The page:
Flow Cytometry - Cell Frequency
Careful experimental design and planning before you stain your cells is important as it can improve your data and avoid unwanted repetition due to lack of statistical significance. There are a number of important things to consider such as sample preparation, experimental design and controls before you start the actual process of staining your cells with antibodies. Here we will discuss the importance of cell frequency in your flow cytometry experiment.
Cell frequency can influence the choice of fluorophore and how many cells you will need to collect to obtain statistically significant data, crucial with rare populations. We have produced handy tables showing the relative frequency of cells in commonly used human, mouse and rat tissues, allowing you to plan and predict your flow populations.
For more information on all the other important aspects you should consider before you start your experiment, to help optimize your flow cytometry, please read the related chapter in our updated flow guide and watch our dedicated webinar.
Determination of the frequency of cells in your flow assay is important for several reasons. It will be relevant for you to determine how many cells you will need to stain in order to collect a statistically relevant number of positive or negative cells. Table 1 below shows how the frequency of a population will dramatically affect the number of cells collected if you start from the same number of stained cells in your sample. With cell frequencies of less than 1% you may want to stain and acquire more cells in order to collect enough cells.
In addition although you may have a common cell type, such as T cells, in your starting population, if you perform gating strategies that look at smaller fractions of the T cell population, you will have to take into account the effect of the reduction in frequency. An example of this is shown in Figure 1. Although 100,000 cells were acquired, the gating strategy to identify the cells of interest leads to only 992 cells in the final gate. As you increase the complexity of your gates, collecting enough cells becomes even more vital to ensure the population you are interested in is a true population and not an artefact.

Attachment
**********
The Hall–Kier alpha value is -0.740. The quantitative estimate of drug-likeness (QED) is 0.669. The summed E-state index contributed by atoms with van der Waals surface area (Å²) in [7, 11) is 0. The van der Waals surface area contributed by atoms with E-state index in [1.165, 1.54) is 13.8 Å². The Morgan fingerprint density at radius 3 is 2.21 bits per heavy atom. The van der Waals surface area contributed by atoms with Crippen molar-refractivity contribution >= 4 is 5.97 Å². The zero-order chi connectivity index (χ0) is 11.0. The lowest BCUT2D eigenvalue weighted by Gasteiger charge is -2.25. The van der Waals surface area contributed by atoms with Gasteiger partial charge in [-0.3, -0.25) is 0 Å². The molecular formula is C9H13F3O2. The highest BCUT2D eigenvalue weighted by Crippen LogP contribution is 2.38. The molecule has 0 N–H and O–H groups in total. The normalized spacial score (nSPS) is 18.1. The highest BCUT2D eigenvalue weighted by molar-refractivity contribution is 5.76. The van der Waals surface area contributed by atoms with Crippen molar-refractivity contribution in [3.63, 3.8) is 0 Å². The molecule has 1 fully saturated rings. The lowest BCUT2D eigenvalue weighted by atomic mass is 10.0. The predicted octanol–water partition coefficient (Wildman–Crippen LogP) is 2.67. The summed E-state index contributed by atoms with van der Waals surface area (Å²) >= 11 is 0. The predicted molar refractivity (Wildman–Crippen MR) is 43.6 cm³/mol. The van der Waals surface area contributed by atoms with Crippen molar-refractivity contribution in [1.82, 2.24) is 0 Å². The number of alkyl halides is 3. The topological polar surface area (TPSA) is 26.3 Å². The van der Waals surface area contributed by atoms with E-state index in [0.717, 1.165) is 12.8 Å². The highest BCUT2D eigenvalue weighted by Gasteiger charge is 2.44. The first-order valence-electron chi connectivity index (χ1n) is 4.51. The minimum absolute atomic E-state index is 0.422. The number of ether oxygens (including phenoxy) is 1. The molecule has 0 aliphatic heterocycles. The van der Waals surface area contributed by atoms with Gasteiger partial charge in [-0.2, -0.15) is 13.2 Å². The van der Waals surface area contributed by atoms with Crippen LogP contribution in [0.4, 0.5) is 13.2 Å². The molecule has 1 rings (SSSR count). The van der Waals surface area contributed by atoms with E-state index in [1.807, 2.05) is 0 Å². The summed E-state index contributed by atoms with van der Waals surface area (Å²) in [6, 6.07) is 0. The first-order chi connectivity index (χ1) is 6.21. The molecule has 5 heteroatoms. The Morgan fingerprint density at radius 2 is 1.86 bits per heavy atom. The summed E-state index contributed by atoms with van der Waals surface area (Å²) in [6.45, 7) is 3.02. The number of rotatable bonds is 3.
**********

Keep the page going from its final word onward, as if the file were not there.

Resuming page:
Fig.1. Staining of human blood cells. 100,000 cells were stained with CD3 PE-A750 (MCA463P750), CD4 PE (MCA1267PE), CD8 PE-A647 (MCA1226P647), CD127 A647 (HCA145A647) and CD25 FITC (MCA2127F) to identify CD4 positive T regulatory cells. The gating strategy shows even though 100,000 cells were stained initially, after several gates have been applied, the final population only contains 992 cells.
Cell frequency is also a factor when choosing your fluorophore. Choosing bright fluorophores is recommended for low density antigens but also for rare cells as background staining in the negative population may mask their fluorescence. Finally, when performing cell sorting experiments, the frequency of your cell population can have an impact on your sort. You will need to have enough starting material to sort a sufficient number of cells for your next experiment. In addition the cell frequency will have an impact on the time taken to collect enough cells; you may have to reduce your purity if the time taken to sort the cells becomes too long.
Below are some tables, also available to download as a handy PDF for quick reference, to help you determine your cell frequency in common human, mouse and rat tissues.
γδ T cells
Dendritic cells (DC)
Naïve B cells
Dendritic cells (DC)
Memory B cells
Innate lymphoid cells
These values are for reference only and there may be variation due to sample preparation, individual variation and the strain of animal used.
All values shown are percentages of total leukocytes in each sample.
We have over 3000 antibodies validated for flow cytometry enabling you to identify the cells listed here and more. To find out more about our antibodies, antibody cocktails, kits and isotype controls go to our dedicated flow cytometry page.
We also have dedicated flow cytometry resources giving in depth information into flow cytometry principles, controls, protocols and experiment optimization.
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